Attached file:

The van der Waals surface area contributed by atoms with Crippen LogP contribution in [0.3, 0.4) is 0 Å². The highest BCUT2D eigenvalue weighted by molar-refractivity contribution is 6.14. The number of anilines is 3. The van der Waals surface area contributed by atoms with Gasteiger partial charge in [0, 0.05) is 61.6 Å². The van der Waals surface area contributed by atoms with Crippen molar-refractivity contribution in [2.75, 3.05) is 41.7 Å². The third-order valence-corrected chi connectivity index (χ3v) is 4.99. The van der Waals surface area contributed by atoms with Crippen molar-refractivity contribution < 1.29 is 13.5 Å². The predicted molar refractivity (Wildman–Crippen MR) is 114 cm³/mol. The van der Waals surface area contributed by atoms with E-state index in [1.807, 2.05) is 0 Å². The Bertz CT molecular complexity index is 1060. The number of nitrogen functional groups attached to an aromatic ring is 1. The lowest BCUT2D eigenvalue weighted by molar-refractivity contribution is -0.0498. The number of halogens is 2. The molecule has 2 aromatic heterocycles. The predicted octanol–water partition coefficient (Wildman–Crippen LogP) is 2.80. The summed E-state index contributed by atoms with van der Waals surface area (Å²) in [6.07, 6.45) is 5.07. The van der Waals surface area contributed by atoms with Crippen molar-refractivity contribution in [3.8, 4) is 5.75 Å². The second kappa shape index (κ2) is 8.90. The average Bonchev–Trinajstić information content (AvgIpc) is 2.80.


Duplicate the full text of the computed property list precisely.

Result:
The van der Waals surface area contributed by atoms with Crippen LogP contribution in [0.3, 0.4) is 0 Å². The highest BCUT2D eigenvalue weighted by molar-refractivity contribution is 6.14. The number of anilines is 3. The van der Waals surface area contributed by atoms with Gasteiger partial charge in [0, 0.05) is 61.6 Å². The van der Waals surface area contributed by atoms with Crippen molar-refractivity contribution in [2.75, 3.05) is 41.7 Å². The third-order valence-corrected chi connectivity index (χ3v) is 4.99. The van der Waals surface area contributed by atoms with Crippen molar-refractivity contribution < 1.29 is 13.5 Å². The predicted molar refractivity (Wildman–Crippen MR) is 114 cm³/mol. The van der Waals surface area contributed by atoms with E-state index in [1.807, 2.05) is 0 Å². The Bertz CT molecular complexity index is 1060. The number of nitrogen functional groups attached to an aromatic ring is 1. The lowest BCUT2D eigenvalue weighted by molar-refractivity contribution is -0.0498. The number of halogens is 2. The molecule has 2 aromatic heterocycles. The predicted octanol–water partition coefficient (Wildman–Crippen LogP) is 2.80. The summed E-state index contributed by atoms with van der Waals surface area (Å²) in [6.07, 6.45) is 5.07. The van der Waals surface area contributed by atoms with Crippen molar-refractivity contribution in [3.8, 4) is 5.75 Å². The second kappa shape index (κ2) is 8.90. The average Bonchev–Trinajstić information content (AvgIpc) is 2.80.